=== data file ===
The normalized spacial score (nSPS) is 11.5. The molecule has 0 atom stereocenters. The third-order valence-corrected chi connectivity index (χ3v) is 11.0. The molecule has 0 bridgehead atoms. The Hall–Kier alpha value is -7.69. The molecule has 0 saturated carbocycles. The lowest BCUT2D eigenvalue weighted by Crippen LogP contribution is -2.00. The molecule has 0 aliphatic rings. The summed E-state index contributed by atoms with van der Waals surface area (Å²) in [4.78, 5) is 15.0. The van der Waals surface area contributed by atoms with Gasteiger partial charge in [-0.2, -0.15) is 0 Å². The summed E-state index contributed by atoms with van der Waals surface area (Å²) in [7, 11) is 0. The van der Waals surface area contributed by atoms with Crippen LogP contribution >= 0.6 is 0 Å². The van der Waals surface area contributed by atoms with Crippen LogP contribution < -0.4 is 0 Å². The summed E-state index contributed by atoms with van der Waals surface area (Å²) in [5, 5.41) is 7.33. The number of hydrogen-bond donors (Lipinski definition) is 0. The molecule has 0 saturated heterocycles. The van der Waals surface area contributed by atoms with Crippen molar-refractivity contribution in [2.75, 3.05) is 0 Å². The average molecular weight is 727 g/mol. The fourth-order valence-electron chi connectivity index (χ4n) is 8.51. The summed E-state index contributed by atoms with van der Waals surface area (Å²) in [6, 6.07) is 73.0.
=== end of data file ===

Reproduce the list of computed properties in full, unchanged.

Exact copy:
The normalized spacial score (nSPS) is 11.5. The molecule has 0 atom stereocenters. The third-order valence-corrected chi connectivity index (χ3v) is 11.0. The molecule has 0 bridgehead atoms. The Hall–Kier alpha value is -7.69. The molecule has 0 saturated carbocycles. The lowest BCUT2D eigenvalue weighted by Crippen LogP contribution is -2.00. The molecule has 0 aliphatic rings. The summed E-state index contributed by atoms with van der Waals surface area (Å²) in [4.78, 5) is 15.0. The van der Waals surface area contributed by atoms with Gasteiger partial charge in [-0.2, -0.15) is 0 Å². The summed E-state index contributed by atoms with van der Waals surface area (Å²) in [7, 11) is 0. The van der Waals surface area contributed by atoms with Crippen LogP contribution >= 0.6 is 0 Å². The van der Waals surface area contributed by atoms with Crippen LogP contribution < -0.4 is 0 Å². The summed E-state index contributed by atoms with van der Waals surface area (Å²) in [5, 5.41) is 7.33. The number of hydrogen-bond donors (Lipinski definition) is 0. The molecule has 0 saturated heterocycles. The van der Waals surface area contributed by atoms with Crippen molar-refractivity contribution in [2.75, 3.05) is 0 Å². The average molecular weight is 727 g/mol. The fourth-order valence-electron chi connectivity index (χ4n) is 8.51. The summed E-state index contributed by atoms with van der Waals surface area (Å²) in [6, 6.07) is 73.0.